Of 32 declared dead in the Costa Concordia accident, two bodies have yet to be recovered
The cruise ship struck rocks off Italy's Giglio Island in January 2012
Engineers rotated the ship back to vertical last month
Divers have found what they believe are human remains on the wrecked Costa Concordia cruise ship, the Italian Civil Protection agency announced Tuesday.
The bodies of two people from the 2012 wreck have never been found: Russel Rebello of India and Maria Grazia Trecarichi of Sicily have been missing but presumed dead. Their bodies have long been believed to be either trapped beneath or inside the ship.
Italian authorities also said two weeks ago that divers found what they thought were human remains on the ship’s Deck 4. But they later determined that the remains were animal.
The cruise liner capsized after it struck rocks off Italy’s Giglio Island in the Tyrrhenian Sea in January 2012, killing 32 of 4,200 people on board. The toll includes Rebello and Trecarichi.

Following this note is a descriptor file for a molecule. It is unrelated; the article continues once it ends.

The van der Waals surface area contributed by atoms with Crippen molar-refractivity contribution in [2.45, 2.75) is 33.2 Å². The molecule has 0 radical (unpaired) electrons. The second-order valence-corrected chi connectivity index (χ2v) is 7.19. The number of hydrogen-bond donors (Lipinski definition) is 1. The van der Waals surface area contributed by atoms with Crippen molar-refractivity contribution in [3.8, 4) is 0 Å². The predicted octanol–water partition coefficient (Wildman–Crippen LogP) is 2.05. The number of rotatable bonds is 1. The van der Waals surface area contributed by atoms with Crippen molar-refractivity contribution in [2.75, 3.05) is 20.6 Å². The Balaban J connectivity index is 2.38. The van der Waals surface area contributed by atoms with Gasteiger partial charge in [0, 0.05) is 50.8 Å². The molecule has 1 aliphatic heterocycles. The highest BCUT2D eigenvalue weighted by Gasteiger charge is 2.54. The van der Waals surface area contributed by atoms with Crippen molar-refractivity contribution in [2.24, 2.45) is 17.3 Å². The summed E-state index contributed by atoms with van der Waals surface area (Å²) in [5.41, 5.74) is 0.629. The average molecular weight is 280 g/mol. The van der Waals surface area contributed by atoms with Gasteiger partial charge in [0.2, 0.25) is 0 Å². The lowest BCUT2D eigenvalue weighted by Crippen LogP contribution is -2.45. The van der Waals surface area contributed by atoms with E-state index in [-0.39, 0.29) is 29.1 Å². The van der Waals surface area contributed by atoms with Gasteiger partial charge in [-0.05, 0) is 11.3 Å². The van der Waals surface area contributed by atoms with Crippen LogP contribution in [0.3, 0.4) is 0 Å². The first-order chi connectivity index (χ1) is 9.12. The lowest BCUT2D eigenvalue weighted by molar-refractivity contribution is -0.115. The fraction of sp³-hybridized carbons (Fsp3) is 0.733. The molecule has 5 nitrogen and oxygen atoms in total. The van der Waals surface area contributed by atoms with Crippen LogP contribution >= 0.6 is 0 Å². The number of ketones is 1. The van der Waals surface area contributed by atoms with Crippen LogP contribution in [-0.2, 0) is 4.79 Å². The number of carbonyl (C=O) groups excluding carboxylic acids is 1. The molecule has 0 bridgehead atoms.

Rebello, 33, was a cruise waiter who was last seen helping passengers off the ship. Trecarichi was on the cruise to celebrate her 50th birthday with her 17-year-old daughter, who survived.
The new discovery of remains comes about three weeks after engineers managed to rotate the ship back to vertical. Before that, the ship rested 20 months on its side, hindering a full examination.
Authorities say the ship struck the rocks off Giglio Island after the captain, Francesco Schettino, ordered the liner to veer more than four miles off course to salute a former sea captain who had retired on Giglio.
Schettino faces charges of manslaughter, causing a maritime disaster and abandoning ship with passengers still on board. His trial, which began with preliminary hearings in March, resumed last month.
The trial is expected to last through the fall with a string of witnesses, including passengers, crew members and islanders, who say they saw the captain on shore looking for dry socks before all the passengers had been safely evacuated.